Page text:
Poa annua, is a winter annual grassy weed that is difficult to control in turf. Seeds germinate in late summer, early fall, and into spring when you will begin to see growth. Annual bluegrass is found throughout the United States, particularly in highly compacted, excessively wet soils. It has a clumping growth habit and can withstand extremely close mowing heights; thus, allowing the grassy weed to establish in home lawns and other turf, such as golf courses and sports fields.
Annual bluegrass or poa annua, can be identified as a clump-forming grassy weed that grows in dense patches. It is generally identified by its smooth, light green leaf blades with slightly pointed, medium to long ligule, a narrow and smooth collar, and a boat-shaped leaf tip. One factor that makes annual bluegrass difficult to control is its ability to produce a large amount of seedheads. These seedheads can be observed as a greenish to white, open, pyramid-shaped panicle. These grassy weeds are annuals, meaning they live for only one season. As the temperatures climb and the weather warms up, poa annua will begin to die off, blend into the turf, and become unnoticeable.
Annual bluegrass or poa annua is a grassy weed that is difficult to control culturally. It can adapt to numerous lawn-mowing heights and the prolific production of viable seed severely limits the ability to culturally control this grassy weed.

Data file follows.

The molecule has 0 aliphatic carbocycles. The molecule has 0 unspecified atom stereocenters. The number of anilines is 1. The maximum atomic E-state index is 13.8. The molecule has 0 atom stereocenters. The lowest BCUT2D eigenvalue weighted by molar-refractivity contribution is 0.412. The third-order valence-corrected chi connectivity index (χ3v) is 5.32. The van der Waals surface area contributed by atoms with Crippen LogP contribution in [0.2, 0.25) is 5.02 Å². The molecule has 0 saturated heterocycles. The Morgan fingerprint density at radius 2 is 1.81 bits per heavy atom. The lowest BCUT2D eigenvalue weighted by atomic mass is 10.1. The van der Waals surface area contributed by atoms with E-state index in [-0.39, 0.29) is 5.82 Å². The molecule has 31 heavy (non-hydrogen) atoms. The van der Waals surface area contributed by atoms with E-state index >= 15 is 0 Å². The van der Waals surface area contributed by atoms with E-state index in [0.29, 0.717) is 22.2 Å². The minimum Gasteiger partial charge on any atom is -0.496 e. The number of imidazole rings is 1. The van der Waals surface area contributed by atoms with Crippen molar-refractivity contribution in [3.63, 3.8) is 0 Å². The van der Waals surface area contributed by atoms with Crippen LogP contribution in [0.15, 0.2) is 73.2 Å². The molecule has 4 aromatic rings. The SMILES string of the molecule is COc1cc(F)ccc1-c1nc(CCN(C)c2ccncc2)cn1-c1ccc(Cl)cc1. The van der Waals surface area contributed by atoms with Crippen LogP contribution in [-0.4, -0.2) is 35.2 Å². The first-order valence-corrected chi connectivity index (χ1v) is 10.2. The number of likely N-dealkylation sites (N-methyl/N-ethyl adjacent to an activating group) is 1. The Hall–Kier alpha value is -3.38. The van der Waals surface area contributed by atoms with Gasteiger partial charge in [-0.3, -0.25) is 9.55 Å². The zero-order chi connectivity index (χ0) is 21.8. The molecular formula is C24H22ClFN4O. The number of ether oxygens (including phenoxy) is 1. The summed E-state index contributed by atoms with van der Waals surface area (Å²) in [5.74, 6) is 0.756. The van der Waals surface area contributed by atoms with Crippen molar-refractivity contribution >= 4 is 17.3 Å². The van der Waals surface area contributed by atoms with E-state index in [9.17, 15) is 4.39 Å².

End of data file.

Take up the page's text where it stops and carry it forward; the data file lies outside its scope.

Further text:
There are options for controlling Annual bluegrass or poa annua using herbicides, however, there are no proven successful options in eliminating poa annua in spring turf. To deter germination of this weed, pre-emergent herbicides must be applied in the fall before the dormant seeds germinate. Unfortunately, these pre-emergent herbicides will inhibit germination of grass seed, rendering fall overseeding useless. To reiterate, if you want fall seeding, we cannot perform a fall pre-emergent herbicide and if you want to minimize poa Annua with a fall pre-emergent, we cannot overseed in the fall.
To keep Annual bluegrass out of your home lawn:
- Do not over-water your lawn for annual bluegrass thrives in moist areas.
- Do not compact your soil through traffic where possible and aerate your lawn, in your fall, to reduce compaction.
- Maintain dense turf through fertilization, overseeding, and weed control.
- Mow your lawn at higher heights of cut (>3 inches).
- The most successful way to rid your lawn of pao annua is to have the affected area dug out and replaced with new sod.